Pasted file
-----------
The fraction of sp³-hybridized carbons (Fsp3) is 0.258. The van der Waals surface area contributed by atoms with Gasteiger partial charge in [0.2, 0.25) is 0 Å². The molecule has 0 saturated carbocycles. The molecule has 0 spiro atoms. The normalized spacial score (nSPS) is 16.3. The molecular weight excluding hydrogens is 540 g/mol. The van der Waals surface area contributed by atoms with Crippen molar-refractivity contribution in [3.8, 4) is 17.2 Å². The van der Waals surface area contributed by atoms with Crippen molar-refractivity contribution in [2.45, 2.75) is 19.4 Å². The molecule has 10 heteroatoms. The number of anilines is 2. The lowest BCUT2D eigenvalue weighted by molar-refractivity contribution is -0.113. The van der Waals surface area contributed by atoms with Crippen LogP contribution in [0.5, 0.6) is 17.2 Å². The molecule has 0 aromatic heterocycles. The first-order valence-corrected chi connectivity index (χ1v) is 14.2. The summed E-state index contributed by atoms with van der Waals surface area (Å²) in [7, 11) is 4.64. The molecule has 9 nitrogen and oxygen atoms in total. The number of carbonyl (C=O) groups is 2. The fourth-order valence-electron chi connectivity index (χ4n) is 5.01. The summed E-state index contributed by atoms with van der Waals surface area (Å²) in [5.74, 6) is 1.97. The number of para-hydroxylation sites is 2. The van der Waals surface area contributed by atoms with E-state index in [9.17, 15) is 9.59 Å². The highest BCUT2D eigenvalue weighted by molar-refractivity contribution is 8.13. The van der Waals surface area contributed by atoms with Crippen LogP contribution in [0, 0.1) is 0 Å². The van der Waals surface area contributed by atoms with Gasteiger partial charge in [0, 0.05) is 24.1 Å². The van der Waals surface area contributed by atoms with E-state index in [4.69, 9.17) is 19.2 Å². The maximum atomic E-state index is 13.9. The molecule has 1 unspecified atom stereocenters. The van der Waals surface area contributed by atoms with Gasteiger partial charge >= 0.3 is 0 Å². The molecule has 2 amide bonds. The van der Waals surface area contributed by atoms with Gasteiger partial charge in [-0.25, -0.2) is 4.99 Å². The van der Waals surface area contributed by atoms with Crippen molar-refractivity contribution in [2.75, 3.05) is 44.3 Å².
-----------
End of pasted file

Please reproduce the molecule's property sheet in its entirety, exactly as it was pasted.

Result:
The fraction of sp³-hybridized carbons (Fsp3) is 0.258. The van der Waals surface area contributed by atoms with Gasteiger partial charge in [0.2, 0.25) is 0 Å². The molecule has 0 saturated carbocycles. The molecule has 0 spiro atoms. The normalized spacial score (nSPS) is 16.3. The molecular weight excluding hydrogens is 540 g/mol. The van der Waals surface area contributed by atoms with Crippen molar-refractivity contribution in [3.8, 4) is 17.2 Å². The van der Waals surface area contributed by atoms with Crippen molar-refractivity contribution in [2.45, 2.75) is 19.4 Å². The molecule has 10 heteroatoms. The number of anilines is 2. The lowest BCUT2D eigenvalue weighted by molar-refractivity contribution is -0.113. The van der Waals surface area contributed by atoms with Crippen LogP contribution in [0.5, 0.6) is 17.2 Å². The molecule has 0 aromatic heterocycles. The first-order valence-corrected chi connectivity index (χ1v) is 14.2. The summed E-state index contributed by atoms with van der Waals surface area (Å²) in [7, 11) is 4.64. The molecule has 9 nitrogen and oxygen atoms in total. The number of carbonyl (C=O) groups is 2. The fourth-order valence-electron chi connectivity index (χ4n) is 5.01. The summed E-state index contributed by atoms with van der Waals surface area (Å²) in [5.74, 6) is 1.97. The number of para-hydroxylation sites is 2. The van der Waals surface area contributed by atoms with E-state index in [9.17, 15) is 9.59 Å². The highest BCUT2D eigenvalue weighted by molar-refractivity contribution is 8.13. The van der Waals surface area contributed by atoms with Crippen LogP contribution in [0, 0.1) is 0 Å². The van der Waals surface area contributed by atoms with Gasteiger partial charge in [0, 0.05) is 24.1 Å². The van der Waals surface area contributed by atoms with E-state index in [4.69, 9.17) is 19.2 Å². The maximum atomic E-state index is 13.9. The molecule has 1 unspecified atom stereocenters. The van der Waals surface area contributed by atoms with Gasteiger partial charge >= 0.3 is 0 Å². The molecule has 2 amide bonds. The van der Waals surface area contributed by atoms with Gasteiger partial charge in [-0.25, -0.2) is 4.99 Å². The van der Waals surface area contributed by atoms with Crippen molar-refractivity contribution in [2.75, 3.05) is 44.3 Å².